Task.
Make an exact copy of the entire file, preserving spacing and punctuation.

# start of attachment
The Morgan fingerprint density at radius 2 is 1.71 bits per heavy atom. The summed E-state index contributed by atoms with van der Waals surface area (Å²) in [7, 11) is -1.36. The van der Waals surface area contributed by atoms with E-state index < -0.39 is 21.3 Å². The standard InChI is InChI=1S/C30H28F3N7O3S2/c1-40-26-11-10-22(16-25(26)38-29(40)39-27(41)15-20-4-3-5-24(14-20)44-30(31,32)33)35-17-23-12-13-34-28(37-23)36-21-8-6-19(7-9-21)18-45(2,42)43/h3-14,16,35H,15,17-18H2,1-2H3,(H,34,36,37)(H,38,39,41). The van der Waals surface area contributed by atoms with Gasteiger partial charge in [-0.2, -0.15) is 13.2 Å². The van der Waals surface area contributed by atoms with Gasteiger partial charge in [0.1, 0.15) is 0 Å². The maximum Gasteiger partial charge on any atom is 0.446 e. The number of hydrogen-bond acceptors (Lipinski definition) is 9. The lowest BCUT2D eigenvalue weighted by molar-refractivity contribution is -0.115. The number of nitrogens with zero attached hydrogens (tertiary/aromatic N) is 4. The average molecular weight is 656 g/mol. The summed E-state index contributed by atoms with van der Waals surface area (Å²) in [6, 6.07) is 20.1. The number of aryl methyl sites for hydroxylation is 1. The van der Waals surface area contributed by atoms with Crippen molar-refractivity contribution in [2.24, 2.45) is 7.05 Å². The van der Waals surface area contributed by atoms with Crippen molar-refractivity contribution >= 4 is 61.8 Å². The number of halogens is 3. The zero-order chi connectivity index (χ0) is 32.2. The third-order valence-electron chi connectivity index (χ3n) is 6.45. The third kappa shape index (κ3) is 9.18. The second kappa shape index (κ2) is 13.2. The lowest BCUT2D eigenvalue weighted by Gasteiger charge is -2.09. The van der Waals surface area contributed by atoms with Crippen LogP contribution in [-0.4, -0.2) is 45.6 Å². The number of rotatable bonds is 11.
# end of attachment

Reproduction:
The Morgan fingerprint density at radius 2 is 1.71 bits per heavy atom. The summed E-state index contributed by atoms with van der Waals surface area (Å²) in [7, 11) is -1.36. The van der Waals surface area contributed by atoms with E-state index < -0.39 is 21.3 Å². The standard InChI is InChI=1S/C30H28F3N7O3S2/c1-40-26-11-10-22(16-25(26)38-29(40)39-27(41)15-20-4-3-5-24(14-20)44-30(31,32)33)35-17-23-12-13-34-28(37-23)36-21-8-6-19(7-9-21)18-45(2,42)43/h3-14,16,35H,15,17-18H2,1-2H3,(H,34,36,37)(H,38,39,41). The van der Waals surface area contributed by atoms with Gasteiger partial charge in [-0.2, -0.15) is 13.2 Å². The van der Waals surface area contributed by atoms with Gasteiger partial charge in [0.1, 0.15) is 0 Å². The maximum Gasteiger partial charge on any atom is 0.446 e. The number of hydrogen-bond acceptors (Lipinski definition) is 9. The lowest BCUT2D eigenvalue weighted by molar-refractivity contribution is -0.115. The number of nitrogens with zero attached hydrogens (tertiary/aromatic N) is 4. The average molecular weight is 656 g/mol. The summed E-state index contributed by atoms with van der Waals surface area (Å²) in [6, 6.07) is 20.1. The number of aryl methyl sites for hydroxylation is 1. The van der Waals surface area contributed by atoms with Crippen molar-refractivity contribution in [2.24, 2.45) is 7.05 Å². The van der Waals surface area contributed by atoms with Crippen molar-refractivity contribution >= 4 is 61.8 Å². The number of halogens is 3. The zero-order chi connectivity index (χ0) is 32.2. The third-order valence-electron chi connectivity index (χ3n) is 6.45. The third kappa shape index (κ3) is 9.18. The second kappa shape index (κ2) is 13.2. The lowest BCUT2D eigenvalue weighted by Gasteiger charge is -2.09. The van der Waals surface area contributed by atoms with Crippen LogP contribution in [-0.4, -0.2) is 45.6 Å². The number of rotatable bonds is 11.